Free Machine Embroidery Experiments using colouring pages from Chocolate Baroque

If you love colouring there is a wonderful colouring page kit available from Chocolate Baroque. These are great for making finished pieces for framing or simply to have fun colouring. The kits also contain a colour wheel and tips for colour mixing too. The kit is limited edition (so when they sell out they are gone) and was created using gorgeous hand drawn images from Sue Page. There are 7 fabulous designs (2 copies of each) plus a couple of practice pages to test out colouring methods etc.

AW Colouring page 2

This is one of the pages that I coloured with alcohol ink pens plus a bit of sparkle pen. The paper is super smooth and a lovely quality and the images a joy to colour.

I thought that the designs would be perfect for embroidery. I first checked the copyright policy on using these designs and provided that the images are not scanned or photocopied we are permitted to physically hand trace them onto fabric. I therefore kept my second image as a template for tracing.

I found that the best method for tracing onto my fabric was using a light box and a soft pencil. I chose a small motif to try out my experiments.

I first did an experiment on a scrap piece of fabric and tried to follow the drawn outlines using free machine embroidery. This is where the sewing machine feed dogs are disengaged and the fabric is moved and guided under the needle by hand. This method also requires a special free machine embroidery or darning foot. Generally the machine is run fairly fast with this technique and the rate at which you move the fabric beneath the stitching needle determines the length of stitches achieved (i.e. slowly moving the fabric beneath the needle gives small close together stitches, fast movements provides longer stitches).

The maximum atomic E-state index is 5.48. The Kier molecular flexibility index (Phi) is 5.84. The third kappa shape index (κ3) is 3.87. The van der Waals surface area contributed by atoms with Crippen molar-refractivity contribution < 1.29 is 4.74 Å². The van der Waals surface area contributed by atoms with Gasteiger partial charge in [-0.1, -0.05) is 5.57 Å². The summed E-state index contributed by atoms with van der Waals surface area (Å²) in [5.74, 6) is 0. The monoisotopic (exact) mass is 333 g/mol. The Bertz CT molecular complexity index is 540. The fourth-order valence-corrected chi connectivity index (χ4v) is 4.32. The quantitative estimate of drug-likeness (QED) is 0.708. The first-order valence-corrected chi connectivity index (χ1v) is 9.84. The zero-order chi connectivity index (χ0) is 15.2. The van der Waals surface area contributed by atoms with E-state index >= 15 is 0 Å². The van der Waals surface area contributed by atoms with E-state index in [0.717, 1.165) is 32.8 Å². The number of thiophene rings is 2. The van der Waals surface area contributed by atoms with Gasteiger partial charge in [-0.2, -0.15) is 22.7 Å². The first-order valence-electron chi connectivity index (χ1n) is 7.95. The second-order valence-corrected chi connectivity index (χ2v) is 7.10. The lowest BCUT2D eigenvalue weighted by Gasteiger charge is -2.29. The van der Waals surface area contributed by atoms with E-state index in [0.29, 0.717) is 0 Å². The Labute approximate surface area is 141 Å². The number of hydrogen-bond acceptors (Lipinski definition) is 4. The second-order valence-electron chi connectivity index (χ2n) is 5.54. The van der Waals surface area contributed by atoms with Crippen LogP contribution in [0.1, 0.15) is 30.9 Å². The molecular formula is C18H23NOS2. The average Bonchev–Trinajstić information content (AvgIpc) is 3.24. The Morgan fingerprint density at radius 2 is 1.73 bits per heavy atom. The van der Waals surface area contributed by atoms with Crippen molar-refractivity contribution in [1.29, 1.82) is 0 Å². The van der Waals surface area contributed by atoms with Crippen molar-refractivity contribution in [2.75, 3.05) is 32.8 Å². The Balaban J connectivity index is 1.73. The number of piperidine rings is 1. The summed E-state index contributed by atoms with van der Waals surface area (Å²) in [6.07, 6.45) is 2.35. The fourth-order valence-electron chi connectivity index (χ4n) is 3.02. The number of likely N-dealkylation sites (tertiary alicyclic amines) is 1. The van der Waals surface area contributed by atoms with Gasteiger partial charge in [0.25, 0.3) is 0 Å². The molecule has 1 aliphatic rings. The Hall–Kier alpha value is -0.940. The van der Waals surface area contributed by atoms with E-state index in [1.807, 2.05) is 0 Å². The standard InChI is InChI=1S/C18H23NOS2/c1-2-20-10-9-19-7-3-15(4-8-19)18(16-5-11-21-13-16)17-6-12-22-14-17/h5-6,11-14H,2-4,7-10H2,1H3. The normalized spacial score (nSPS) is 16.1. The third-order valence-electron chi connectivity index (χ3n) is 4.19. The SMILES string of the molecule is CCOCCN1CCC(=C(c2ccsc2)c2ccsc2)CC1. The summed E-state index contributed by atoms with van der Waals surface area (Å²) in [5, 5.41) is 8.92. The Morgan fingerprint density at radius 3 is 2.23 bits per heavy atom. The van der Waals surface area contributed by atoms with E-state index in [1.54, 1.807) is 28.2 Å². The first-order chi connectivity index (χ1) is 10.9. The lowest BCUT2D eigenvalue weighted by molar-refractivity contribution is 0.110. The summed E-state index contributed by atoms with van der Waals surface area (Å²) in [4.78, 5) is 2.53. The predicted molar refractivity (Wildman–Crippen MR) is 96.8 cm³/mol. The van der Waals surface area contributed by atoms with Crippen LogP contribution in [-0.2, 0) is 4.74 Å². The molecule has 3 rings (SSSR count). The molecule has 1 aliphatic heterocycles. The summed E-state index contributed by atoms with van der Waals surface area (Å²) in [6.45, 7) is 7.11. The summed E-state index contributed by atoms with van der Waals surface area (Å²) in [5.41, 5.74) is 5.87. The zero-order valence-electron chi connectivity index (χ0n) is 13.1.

AW Embroidery trial 1

Well what a disaster! I admit that I am a little out of practice with free machining but I didn’t expect the results to be this bad – tee hee.

AW Embroidery Foot

My darning foot has a clear acrylic end but I really could not see the outlines of the design well enough to stay on track at all while stitching. Eeek! There are other types of darning foot available, thin metal circular ends or ones where the front is open or cut away. However, for my high shank machine they are all pretty expensive at around £30 (there are more options for standard shank machines and they can be obtained fairly cheaply via China through EBay).

I really didn’t want to spend out a lot of pennies on something that I wouldn’t be sure would work for me until I actually got it home to try. My ideal would be no foot getting in the way at all so that I would have a complete clear view of the needle. I tried stitching with the foot removed (NB. Even with no actual foot in place the presser foot mechanism must be lowered in order to engage the tension discs on the needle thread). This was perfect for aligning my stitching along the design but caused bad stitch quality and skipped stitches. While operating the fabric bounced around too much (even though in an embroidery hoop) as there was no foot to hold the fabric while the needle pushed through and pulled out of the layers.